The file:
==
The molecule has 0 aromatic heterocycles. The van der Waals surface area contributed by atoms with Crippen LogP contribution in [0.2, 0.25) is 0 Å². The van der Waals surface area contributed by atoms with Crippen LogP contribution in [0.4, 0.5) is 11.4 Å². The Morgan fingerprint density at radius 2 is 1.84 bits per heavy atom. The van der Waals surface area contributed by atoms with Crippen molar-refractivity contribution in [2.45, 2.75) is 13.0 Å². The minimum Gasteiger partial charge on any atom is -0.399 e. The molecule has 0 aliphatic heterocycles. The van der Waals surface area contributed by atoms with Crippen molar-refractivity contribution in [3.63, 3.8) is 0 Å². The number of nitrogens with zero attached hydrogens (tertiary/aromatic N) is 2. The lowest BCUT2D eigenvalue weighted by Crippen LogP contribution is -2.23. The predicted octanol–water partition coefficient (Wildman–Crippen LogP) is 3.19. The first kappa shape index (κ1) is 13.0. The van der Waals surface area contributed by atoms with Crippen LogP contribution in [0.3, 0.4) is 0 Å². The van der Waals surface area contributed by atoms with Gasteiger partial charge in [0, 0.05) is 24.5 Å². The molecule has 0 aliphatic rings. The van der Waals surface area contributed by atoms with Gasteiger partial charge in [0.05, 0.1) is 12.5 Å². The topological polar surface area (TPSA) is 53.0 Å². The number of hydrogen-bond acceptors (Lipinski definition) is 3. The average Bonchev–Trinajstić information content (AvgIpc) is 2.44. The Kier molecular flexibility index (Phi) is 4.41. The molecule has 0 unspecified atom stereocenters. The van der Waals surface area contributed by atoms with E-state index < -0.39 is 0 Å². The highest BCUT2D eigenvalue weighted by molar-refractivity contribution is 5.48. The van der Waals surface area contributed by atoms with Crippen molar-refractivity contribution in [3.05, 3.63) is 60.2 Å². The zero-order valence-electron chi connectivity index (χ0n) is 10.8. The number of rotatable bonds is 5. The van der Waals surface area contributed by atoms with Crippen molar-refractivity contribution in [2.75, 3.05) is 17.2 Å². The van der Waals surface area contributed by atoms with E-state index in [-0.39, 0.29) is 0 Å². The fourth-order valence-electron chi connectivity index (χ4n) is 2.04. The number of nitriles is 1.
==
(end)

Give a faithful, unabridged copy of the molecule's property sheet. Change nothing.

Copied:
The molecule has 0 aromatic heterocycles. The van der Waals surface area contributed by atoms with Crippen LogP contribution in [0.2, 0.25) is 0 Å². The van der Waals surface area contributed by atoms with Crippen LogP contribution in [0.4, 0.5) is 11.4 Å². The Morgan fingerprint density at radius 2 is 1.84 bits per heavy atom. The van der Waals surface area contributed by atoms with Crippen molar-refractivity contribution in [2.45, 2.75) is 13.0 Å². The minimum Gasteiger partial charge on any atom is -0.399 e. The molecule has 0 aliphatic heterocycles. The van der Waals surface area contributed by atoms with Crippen molar-refractivity contribution in [3.63, 3.8) is 0 Å². The number of nitrogens with zero attached hydrogens (tertiary/aromatic N) is 2. The lowest BCUT2D eigenvalue weighted by Crippen LogP contribution is -2.23. The predicted octanol–water partition coefficient (Wildman–Crippen LogP) is 3.19. The first kappa shape index (κ1) is 13.0. The van der Waals surface area contributed by atoms with Crippen LogP contribution in [0.3, 0.4) is 0 Å². The van der Waals surface area contributed by atoms with Gasteiger partial charge in [0, 0.05) is 24.5 Å². The molecule has 0 aliphatic rings. The van der Waals surface area contributed by atoms with Gasteiger partial charge in [0.05, 0.1) is 12.5 Å². The topological polar surface area (TPSA) is 53.0 Å². The number of hydrogen-bond acceptors (Lipinski definition) is 3. The average Bonchev–Trinajstić information content (AvgIpc) is 2.44. The Kier molecular flexibility index (Phi) is 4.41. The molecule has 0 unspecified atom stereocenters. The van der Waals surface area contributed by atoms with E-state index < -0.39 is 0 Å². The highest BCUT2D eigenvalue weighted by molar-refractivity contribution is 5.48. The van der Waals surface area contributed by atoms with Crippen molar-refractivity contribution in [3.05, 3.63) is 60.2 Å². The zero-order valence-electron chi connectivity index (χ0n) is 10.8. The number of rotatable bonds is 5. The van der Waals surface area contributed by atoms with Crippen molar-refractivity contribution in [2.75, 3.05) is 17.2 Å². The van der Waals surface area contributed by atoms with E-state index in [-0.39, 0.29) is 0 Å². The fourth-order valence-electron chi connectivity index (χ4n) is 2.04. The number of nitriles is 1.